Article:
Interventional - Drug
The objective of Navigate ESUS, a multicenter, randomized, double-blind, double-dummy, active-comparator, event-driven, superiority phase III study, was to evaluate whether rivaroxaban is superior to aspirin in reducing the risk of recurrent stroke and systemic embolic events in patients with a recent embolic stroke of undetermined source (ESUS).
Patients who fulfilled all inclusion, and none of the exclusion criteria after giving informed consent, were randomly allocated 1:1 to either rivaroxaban 15mg or aspirin 100mg orally once daily. Randomization was stratified by country and age <60 and ≥60 years. No more than 10% of the total patient population was randomized into the age group <60 years.
The study was event-driven and thus all patients were treated (or followed-up in case of premature discontinuation of study medication) until the required approximately 450 confirmed primary efficacy outcomes are expected to have occurred.
The primary efficacy objective was to evaluate whether rivaroxaban is superior to aspirin in reducing the risk of recurrent stroke and systemic embolism in patients with a recent ESUS
The secondary efficacy objective was to evaluate whether rivaroxaban is superior to aspirin in reducing cerebrovascular events, cardiovascular events, and mortality in patients with a recent ESUS
The safety objective was to document the incidence of clinically relevant bleeding.
Interventional - Drug
Multicenter, randomized, double-blind, double-dummy
Robert Hart is Professor of Medicine (Neurology) at McMaster University and a vascular neurologist at Hamilton Health Sciences. After completing a fellowship in cerebrovascular disease at the Oregon Health Sciences University, he spent most of his career at the University of Texas Health Science Center in San Antonio before relocating to McMaster University in September 2011.
He has a long-standing interest in stroke, stroke research, and clinical trials. He has directed several randomized clinical trials serving as the principal investigator of the NIH/NINDS-sponsored Stroke Prevention in Atrial Fibrillation (SPAF) I, II and III trials (1987-2000) and co-principal investigator of the NIH/NINDS-sponsored Secondary Prevention of Small Subcortical Strokes (SPS3) randomized trials (2001-2013). Antithrombotic therapies to prevent stroke in atrial fibrillation and especially novel oral anticoagulants are areas of special interest. He has published more than 250 articles in peer-reviewed journals.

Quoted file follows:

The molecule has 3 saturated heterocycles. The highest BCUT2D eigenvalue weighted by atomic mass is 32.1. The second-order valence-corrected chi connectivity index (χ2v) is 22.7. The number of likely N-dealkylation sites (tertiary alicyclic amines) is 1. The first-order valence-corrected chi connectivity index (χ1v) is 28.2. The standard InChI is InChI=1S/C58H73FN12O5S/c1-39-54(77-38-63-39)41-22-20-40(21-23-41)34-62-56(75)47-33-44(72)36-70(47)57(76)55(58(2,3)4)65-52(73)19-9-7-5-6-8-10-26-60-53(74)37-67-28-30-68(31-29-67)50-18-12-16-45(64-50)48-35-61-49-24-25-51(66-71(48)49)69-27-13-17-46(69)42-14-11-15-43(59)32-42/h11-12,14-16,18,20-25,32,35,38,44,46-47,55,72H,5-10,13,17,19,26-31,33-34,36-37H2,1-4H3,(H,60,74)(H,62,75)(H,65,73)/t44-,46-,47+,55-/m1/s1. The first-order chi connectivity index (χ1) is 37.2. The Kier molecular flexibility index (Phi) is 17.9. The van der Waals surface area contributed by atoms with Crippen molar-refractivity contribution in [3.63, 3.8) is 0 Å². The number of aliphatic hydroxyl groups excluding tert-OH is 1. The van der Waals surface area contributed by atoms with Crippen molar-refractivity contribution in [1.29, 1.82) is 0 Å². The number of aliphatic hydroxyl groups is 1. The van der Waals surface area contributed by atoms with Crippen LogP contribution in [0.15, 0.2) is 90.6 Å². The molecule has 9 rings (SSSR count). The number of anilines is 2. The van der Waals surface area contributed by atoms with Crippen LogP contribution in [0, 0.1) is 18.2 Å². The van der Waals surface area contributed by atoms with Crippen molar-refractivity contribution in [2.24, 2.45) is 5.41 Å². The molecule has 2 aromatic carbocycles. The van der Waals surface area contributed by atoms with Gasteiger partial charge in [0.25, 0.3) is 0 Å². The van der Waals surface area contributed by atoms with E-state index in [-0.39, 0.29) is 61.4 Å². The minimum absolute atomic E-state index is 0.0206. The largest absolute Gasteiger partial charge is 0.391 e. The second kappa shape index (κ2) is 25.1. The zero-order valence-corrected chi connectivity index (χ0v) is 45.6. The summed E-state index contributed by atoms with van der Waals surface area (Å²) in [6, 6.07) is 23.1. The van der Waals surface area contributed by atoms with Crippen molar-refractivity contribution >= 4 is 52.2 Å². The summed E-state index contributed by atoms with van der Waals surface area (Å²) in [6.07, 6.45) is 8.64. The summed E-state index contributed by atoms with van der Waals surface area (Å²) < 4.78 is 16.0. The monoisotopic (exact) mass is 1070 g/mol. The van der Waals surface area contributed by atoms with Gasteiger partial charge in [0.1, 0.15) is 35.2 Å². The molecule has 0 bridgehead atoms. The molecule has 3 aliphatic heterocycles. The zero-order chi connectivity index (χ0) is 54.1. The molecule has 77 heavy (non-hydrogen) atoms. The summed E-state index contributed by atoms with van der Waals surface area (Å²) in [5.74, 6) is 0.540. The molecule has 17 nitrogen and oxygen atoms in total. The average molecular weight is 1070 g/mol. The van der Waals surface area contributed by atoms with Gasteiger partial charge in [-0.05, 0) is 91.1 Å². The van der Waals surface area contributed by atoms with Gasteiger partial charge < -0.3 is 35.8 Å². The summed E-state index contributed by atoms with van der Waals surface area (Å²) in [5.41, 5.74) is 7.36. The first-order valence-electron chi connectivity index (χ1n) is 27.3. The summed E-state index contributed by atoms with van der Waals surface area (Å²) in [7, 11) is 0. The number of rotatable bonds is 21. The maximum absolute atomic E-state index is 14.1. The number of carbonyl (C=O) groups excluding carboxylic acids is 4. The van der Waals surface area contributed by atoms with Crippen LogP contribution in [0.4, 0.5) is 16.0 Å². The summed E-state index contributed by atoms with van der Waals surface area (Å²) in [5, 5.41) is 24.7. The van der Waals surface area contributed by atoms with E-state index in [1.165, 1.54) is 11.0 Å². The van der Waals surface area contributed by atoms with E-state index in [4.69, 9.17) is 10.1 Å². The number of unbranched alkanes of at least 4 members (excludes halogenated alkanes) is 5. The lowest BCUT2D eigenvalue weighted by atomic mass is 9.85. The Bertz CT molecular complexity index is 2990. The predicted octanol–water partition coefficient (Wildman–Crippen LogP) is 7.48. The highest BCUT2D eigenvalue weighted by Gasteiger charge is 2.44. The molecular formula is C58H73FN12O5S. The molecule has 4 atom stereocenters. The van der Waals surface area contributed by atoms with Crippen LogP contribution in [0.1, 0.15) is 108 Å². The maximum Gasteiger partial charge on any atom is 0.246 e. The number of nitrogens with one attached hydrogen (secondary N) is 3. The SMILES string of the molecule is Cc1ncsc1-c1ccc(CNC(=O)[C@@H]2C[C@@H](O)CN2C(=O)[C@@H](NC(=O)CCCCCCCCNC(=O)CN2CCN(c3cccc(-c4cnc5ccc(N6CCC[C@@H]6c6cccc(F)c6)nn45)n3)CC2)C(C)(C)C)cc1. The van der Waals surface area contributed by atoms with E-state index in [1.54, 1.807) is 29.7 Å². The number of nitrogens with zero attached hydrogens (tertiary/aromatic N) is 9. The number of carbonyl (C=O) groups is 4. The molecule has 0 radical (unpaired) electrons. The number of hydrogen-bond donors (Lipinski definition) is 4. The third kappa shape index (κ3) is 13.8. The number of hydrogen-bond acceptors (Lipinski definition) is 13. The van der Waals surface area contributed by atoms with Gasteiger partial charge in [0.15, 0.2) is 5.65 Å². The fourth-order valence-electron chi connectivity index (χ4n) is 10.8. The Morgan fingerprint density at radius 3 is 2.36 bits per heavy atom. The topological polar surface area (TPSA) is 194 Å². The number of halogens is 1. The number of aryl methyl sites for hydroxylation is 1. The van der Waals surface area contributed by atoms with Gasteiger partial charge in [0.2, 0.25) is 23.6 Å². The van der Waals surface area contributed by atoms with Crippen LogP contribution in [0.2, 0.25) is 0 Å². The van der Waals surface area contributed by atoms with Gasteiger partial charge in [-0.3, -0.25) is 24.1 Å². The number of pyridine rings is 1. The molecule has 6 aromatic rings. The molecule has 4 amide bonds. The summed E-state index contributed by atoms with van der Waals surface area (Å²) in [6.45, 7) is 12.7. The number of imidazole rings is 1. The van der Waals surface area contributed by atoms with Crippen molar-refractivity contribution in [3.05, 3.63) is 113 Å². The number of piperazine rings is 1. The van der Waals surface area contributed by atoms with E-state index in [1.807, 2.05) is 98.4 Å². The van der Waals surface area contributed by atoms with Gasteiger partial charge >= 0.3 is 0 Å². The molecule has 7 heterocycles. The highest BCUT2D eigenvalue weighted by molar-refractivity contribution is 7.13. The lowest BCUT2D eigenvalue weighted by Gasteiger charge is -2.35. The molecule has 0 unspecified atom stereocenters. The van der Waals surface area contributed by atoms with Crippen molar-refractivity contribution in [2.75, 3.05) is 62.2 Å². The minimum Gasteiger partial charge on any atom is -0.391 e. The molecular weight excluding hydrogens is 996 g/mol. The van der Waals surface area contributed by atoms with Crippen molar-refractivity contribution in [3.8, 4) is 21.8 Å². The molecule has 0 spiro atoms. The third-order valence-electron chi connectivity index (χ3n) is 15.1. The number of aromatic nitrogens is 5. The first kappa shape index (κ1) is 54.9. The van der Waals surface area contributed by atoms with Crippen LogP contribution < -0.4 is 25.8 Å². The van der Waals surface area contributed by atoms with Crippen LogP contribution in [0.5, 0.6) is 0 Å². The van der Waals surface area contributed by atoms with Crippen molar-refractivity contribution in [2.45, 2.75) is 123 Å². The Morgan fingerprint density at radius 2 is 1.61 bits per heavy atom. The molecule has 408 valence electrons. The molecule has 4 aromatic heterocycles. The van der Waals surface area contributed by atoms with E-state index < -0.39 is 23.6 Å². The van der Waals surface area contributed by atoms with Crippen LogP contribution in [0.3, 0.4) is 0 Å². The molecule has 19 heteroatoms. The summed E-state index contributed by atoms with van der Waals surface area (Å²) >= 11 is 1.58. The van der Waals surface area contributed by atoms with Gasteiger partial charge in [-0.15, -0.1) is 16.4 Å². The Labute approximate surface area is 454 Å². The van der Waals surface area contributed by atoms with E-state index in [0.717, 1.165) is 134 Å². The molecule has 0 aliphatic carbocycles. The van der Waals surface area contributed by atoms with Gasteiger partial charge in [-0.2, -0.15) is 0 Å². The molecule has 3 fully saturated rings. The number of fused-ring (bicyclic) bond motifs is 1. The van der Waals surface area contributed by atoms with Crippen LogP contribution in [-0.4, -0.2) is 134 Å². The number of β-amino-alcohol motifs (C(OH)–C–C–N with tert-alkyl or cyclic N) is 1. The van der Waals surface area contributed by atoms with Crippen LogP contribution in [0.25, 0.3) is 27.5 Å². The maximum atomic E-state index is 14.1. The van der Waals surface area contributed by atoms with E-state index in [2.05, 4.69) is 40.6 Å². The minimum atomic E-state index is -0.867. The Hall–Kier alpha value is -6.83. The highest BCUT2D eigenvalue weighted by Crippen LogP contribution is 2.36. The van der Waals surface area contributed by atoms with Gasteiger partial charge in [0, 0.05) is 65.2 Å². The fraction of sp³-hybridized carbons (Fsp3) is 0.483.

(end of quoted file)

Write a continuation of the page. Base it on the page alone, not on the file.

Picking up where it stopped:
Stuart Connolly is a Professor of Medicine at McMaster University and a cardiac electrophysiologist at Hamilton Health Sciences. He became a faculty member at McMaster University in 1983 and was awarded a full professorship in 1994. He was also appointed as the inaugural holder of the Salim Yusuf Chair in Cardiology at McMaster University.
He has published more than 270 scientific articles in the field, and is currently a member of the editorial boards for a number of prominent cardiology journals, including Heart, the American Heart Journal and the Journal of Pacing and Electrophysiology. His main research interests are focused on the evaluation of treatments for heart rhythm disorders. His academic career has been largely devoted to the design and execution of controlled clinical trials in this area.
He holds a Masters degree from Fordham University, New York, and an MD from McGill University in Montreal. He received his specialist training in cardiology at the University of Toronto and at Stanford University.
Associate Program Manager
Ellison Themeles’ experience includes more than 20 years in the conduct, execution and management of large, international clinical trials involving both medical devices and pharmaceutical agents in the area of cardiovascular disease and arrhythmias.
She holds a Bachelor of Arts degree in Gerontology and Sociology, and a Master of Science Degree in Health Research Methodology, from McMaster University.
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